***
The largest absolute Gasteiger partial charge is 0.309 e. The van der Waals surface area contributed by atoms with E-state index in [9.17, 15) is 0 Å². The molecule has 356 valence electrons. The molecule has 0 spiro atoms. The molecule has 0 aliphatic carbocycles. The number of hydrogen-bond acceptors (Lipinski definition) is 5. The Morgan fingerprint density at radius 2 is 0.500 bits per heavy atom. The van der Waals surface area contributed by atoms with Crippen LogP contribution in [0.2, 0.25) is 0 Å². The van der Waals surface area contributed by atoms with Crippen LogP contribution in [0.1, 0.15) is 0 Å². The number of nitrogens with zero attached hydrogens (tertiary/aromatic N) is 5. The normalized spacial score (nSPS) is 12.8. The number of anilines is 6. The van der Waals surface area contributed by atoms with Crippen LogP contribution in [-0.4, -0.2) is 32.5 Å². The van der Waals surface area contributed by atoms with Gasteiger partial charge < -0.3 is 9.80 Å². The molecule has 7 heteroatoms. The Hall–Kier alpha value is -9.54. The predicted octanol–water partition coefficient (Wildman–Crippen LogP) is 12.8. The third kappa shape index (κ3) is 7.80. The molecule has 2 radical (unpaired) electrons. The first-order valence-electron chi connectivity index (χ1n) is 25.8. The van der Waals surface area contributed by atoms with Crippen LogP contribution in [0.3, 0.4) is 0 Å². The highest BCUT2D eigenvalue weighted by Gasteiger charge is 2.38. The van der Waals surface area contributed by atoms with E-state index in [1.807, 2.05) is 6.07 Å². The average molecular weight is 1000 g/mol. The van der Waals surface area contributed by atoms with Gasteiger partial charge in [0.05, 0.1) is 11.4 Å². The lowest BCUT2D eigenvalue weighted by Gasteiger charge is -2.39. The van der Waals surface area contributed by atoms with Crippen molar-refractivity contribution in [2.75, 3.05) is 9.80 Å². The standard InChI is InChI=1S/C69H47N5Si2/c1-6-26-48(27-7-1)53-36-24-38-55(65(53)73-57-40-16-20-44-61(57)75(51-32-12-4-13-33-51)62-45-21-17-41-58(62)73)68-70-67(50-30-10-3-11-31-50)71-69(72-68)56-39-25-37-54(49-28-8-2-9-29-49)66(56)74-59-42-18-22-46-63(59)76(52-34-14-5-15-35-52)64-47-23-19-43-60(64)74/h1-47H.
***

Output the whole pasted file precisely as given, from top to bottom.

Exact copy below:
The largest absolute Gasteiger partial charge is 0.309 e. The van der Waals surface area contributed by atoms with E-state index in [9.17, 15) is 0 Å². The molecule has 356 valence electrons. The molecule has 0 spiro atoms. The molecule has 0 aliphatic carbocycles. The number of hydrogen-bond acceptors (Lipinski definition) is 5. The Morgan fingerprint density at radius 2 is 0.500 bits per heavy atom. The van der Waals surface area contributed by atoms with Crippen LogP contribution in [0.2, 0.25) is 0 Å². The van der Waals surface area contributed by atoms with Crippen LogP contribution in [0.1, 0.15) is 0 Å². The number of nitrogens with zero attached hydrogens (tertiary/aromatic N) is 5. The normalized spacial score (nSPS) is 12.8. The number of anilines is 6. The van der Waals surface area contributed by atoms with Crippen LogP contribution in [-0.4, -0.2) is 32.5 Å². The van der Waals surface area contributed by atoms with Gasteiger partial charge < -0.3 is 9.80 Å². The molecule has 7 heteroatoms. The Hall–Kier alpha value is -9.54. The predicted octanol–water partition coefficient (Wildman–Crippen LogP) is 12.8. The third kappa shape index (κ3) is 7.80. The molecule has 2 radical (unpaired) electrons. The first-order valence-electron chi connectivity index (χ1n) is 25.8. The van der Waals surface area contributed by atoms with Crippen LogP contribution in [0.3, 0.4) is 0 Å². The highest BCUT2D eigenvalue weighted by Gasteiger charge is 2.38. The van der Waals surface area contributed by atoms with E-state index in [1.807, 2.05) is 6.07 Å². The average molecular weight is 1000 g/mol. The van der Waals surface area contributed by atoms with Gasteiger partial charge in [0.05, 0.1) is 11.4 Å². The lowest BCUT2D eigenvalue weighted by Gasteiger charge is -2.39. The van der Waals surface area contributed by atoms with Crippen molar-refractivity contribution in [2.75, 3.05) is 9.80 Å². The standard InChI is InChI=1S/C69H47N5Si2/c1-6-26-48(27-7-1)53-36-24-38-55(65(53)73-57-40-16-20-44-61(57)75(51-32-12-4-13-33-51)62-45-21-17-41-58(62)73)68-70-67(50-30-10-3-11-31-50)71-69(72-68)56-39-25-37-54(49-28-8-2-9-29-49)66(56)74-59-42-18-22-46-63(59)76(52-34-14-5-15-35-52)64-47-23-19-43-60(64)74/h1-47H.